- Investigation conducted at the end May 2022 finds that the majority of the general population in both countries regard the US-German partnership as crucial for world stability
- Defending democracy, climate change and economic growth are priorities for Germans and Americans
- The measures taken by the two governments to respond to the Russian invasion of Ukraine created trust
- Younger generations in both countries believe the partnership’s best days are ahead
BERLIN and NEW YORK, June 13, 2022 /PRNewswire/ —
“The State of Trust and the American-German Partnership: A Transatlantic Survey” (link) was released today ahead of the 2022 German-American Conference hosted by Atlantik-Brücke and the American Council on Germany be held June 13-14 at the Allianz Forum in Berlin.
The study surveyed a total of 4,000 Americans and Germans – nationally representative of their respective general populations – to understand their confidence in the stability of the US-German partnership, their attitudes towards the role of government and business in restoring confidence in democracies, and their views on the global challenges facing the two countries.
The survey was jointly commissioned by the American Council on Germany and Atlantik-Brücke, both in their 70se anniversary year. It was conducted by the opinion polling institute Edelman Data & Intelligence (DxI) and underwritten by Allianz SE.
Key findings include:
- Confidence in the transatlantic partnership is high in both countries. However, American participants have more confidence in the Federal Republic of Germany and its institutions than the reverse. (Company: UNITED STATES 58% / TBS 51%, Government: UNITED STATES 55% / GER 54%, NGOs: UNITED STATES 55% / TBS 51%, Media: UNITED STATES 53% / GER 44%).
- The vast majority of the two countries believe that the partnership is now more necessary than ever (UNITED STATES 70%, GER 75%) and plays a crucial role for stability in the world (UNITED STATES 73%, GER 71%).
- While US participants are more optimistic about the partnership and believe its best days are ahead (UNITED STATES 55% vs. GER 46%), the positive scores in each country are mainly driven by younger generations, particularly Millennials in the US and Gen Z in the US. Germany.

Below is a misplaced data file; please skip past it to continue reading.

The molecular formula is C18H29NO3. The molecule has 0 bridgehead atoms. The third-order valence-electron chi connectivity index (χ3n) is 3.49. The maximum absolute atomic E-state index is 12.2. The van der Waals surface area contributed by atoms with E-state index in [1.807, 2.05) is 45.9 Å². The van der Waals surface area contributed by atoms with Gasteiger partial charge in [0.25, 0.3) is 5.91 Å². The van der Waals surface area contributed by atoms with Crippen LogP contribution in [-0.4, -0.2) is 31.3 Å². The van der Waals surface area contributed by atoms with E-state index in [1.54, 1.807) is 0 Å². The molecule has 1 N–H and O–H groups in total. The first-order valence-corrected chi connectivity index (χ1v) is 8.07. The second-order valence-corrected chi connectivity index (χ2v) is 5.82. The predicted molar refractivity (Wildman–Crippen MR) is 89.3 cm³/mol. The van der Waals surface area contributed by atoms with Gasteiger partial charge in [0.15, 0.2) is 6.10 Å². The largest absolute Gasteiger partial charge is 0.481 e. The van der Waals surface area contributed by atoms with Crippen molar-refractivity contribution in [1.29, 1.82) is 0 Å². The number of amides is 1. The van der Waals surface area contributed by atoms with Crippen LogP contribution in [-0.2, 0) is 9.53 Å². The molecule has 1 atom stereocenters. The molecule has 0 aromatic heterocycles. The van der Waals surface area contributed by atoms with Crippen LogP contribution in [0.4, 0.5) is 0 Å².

A united defense
Survey participants recognize that the foundations of the partnership are rooted in its military and defense alliances (UNITED STATES 74%, TBS 76%), trade and commerce being also fundamental (UNITED STATES 74%, GER 79%). The pooling of military resources is an absolute priority for nearly 30% of American participants and 39% of German participants.
The response to the war in Ukraine and the actions of relatively new administrations in the United States and Germany helped build trust in the partnership.
Prioritizing climate, jobs and democracy
There is alignment that tackling climate change is currently a top priority (UNITED STATES 31%, GER 39%). More US respondents say economic growth and job creation should be the future priorities (42%), when asked to choose three priorities from a list of issues. In contrast, almost half of the German respondents see climate change as the main future priority.
Strengthening democracy is a core common value. In Germany, it is the second highest priority, just behind the fight against climate change. For Americans, it is the second priority, just behind economic growth and job creation. Defining and articulating a common vision of democracy will only further strengthen the trust between the two nations.
The data reveals opportunities to demonstrate how tackling climate change can benefit economic growth, create jobs and, in turn, stabilize and strengthen democratic societies.
Business competence and long term build trust
Participants from both countries report positive perceptions of each other’s business competence and reliability. Trust in companies is based on three pillars: historical commercial relations, respect for the quality of the products and services provided and the ability to innovate. However, for Germans, differing views on free trade undermine trust in American business, and a lack of confidence to regulate fairly and transparently was the main source of German distrust of the American government.
The majority of respondents expect governments and business to co-lead the partnership and continue to build trust with transparency and a focus on common long-term goals that balance both economic growth and responses climatic.
Next Generation Optimism
The survey found that men, older and wealthier groups generally trust partnership more. Notably, a majority of young Americans and Germans, particularly millennials, expressed confidence in the partnership (69% for both UNITED STATES and all).
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SOURCEAllianz SE; Atlantic-Brücke; American Council on Germany